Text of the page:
The DX Engineering order arrived today, and I was delighted to see the new and improved .5” id Mix 31 snap on ferrite!

First DXE Ferrite (L) vs. New DXE Snap On Ferrite (R)
First DXE Ferrite (L) vs. New DXE Snap On Ferrite (R)

I’m guessing the buyers at DXE are always looking for better deals on better materials. This is a prime example. Pictured on the left is a sample of the .5″ id mix 31 snap on ferrite that I received in my first order from DXE. On the right is the new version I received today. Both are pictured on LMR-400 coax. I’m not too worried about them being too wide to fit side by side. On equipment that has closely spaced connectors I’ll use the original (smaller) size.

DX Engineering .5 id Mix 31 Snap On Ferrite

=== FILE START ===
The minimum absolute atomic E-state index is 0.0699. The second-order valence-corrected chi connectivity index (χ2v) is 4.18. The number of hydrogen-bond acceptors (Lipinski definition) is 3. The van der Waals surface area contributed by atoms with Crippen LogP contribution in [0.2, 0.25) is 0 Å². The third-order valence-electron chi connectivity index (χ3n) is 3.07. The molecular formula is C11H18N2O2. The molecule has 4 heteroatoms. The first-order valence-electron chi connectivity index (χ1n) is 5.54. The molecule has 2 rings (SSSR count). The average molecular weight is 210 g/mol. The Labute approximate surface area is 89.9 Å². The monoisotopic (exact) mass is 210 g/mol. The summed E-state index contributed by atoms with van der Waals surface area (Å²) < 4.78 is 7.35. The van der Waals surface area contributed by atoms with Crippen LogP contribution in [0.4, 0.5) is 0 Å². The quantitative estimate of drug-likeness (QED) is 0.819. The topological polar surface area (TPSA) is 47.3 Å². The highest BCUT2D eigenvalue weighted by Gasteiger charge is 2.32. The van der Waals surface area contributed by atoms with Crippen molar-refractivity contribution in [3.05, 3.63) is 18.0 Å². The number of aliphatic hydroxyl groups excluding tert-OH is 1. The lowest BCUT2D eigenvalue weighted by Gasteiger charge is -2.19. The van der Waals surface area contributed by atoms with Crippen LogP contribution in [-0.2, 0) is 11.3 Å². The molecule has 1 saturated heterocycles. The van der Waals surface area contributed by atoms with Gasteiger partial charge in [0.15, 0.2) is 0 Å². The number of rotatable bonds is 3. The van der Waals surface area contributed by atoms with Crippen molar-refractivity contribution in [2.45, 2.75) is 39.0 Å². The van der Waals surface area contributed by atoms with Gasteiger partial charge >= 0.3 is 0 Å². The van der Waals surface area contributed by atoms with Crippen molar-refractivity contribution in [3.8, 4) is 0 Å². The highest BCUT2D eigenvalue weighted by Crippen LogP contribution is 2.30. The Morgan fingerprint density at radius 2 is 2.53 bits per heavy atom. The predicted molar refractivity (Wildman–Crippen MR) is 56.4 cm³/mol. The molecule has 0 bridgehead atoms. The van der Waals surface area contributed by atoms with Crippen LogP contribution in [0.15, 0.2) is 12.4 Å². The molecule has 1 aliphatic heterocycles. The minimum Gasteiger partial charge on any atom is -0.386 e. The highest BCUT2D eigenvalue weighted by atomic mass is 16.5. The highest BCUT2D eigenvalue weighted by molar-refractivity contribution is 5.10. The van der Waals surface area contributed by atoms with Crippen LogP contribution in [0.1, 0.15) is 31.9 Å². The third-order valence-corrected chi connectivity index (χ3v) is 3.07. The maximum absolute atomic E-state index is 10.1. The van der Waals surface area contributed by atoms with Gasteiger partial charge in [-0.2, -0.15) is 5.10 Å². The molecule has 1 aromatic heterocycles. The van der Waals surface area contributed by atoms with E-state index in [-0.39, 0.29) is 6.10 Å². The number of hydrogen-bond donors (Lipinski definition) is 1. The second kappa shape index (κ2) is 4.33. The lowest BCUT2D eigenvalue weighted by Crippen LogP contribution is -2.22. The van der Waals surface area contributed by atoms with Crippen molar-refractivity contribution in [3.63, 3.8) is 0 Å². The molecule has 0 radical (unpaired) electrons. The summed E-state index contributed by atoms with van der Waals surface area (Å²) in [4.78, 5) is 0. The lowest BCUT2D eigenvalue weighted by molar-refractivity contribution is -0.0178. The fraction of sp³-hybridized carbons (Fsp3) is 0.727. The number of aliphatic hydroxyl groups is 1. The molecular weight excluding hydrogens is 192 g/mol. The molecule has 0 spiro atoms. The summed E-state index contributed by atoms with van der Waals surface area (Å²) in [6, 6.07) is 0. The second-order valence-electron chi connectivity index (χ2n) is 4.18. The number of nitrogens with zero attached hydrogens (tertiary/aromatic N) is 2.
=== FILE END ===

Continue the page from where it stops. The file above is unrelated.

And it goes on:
DX Engineering .5 id Mix 31 Snap On Ferrite

These Mix 31 snap on ferrites are a must have to keep the equipment rack free of stray RF. All the new 2018 RF Hardware Upgrades will be interconnected using LMR-400 UF coax jumpers with these snap on ferrites on each end.

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Final Ferrite Blitz

My Final Step in RFI Elimination

During the CQWW SSB Contest last week, I discovered two USB related RFI issues. Stray RF was getting into the USB serial adapter used for the Kantronics KPC-3 “Packet Communicator” TNC. I could see the USB device disconnecting/reconnecting over each TX. Stray RF was also getting into one of my APC UPS Back Up batteries, (also connected via USB) causing it to ‘bounce’ as well. The plan was to have all the cable choking done before the contest, but there was a delay. Once I had the problems sorted, I embarked on the final ferrite blitz to choke off ALL remaining unprotected cable ends.

I suppose I could just reduce power and the RFI issues would subside. But what’s the point when top output is 1.2 kw. Of course, I must have the FULL GALLON with ZERO RFI!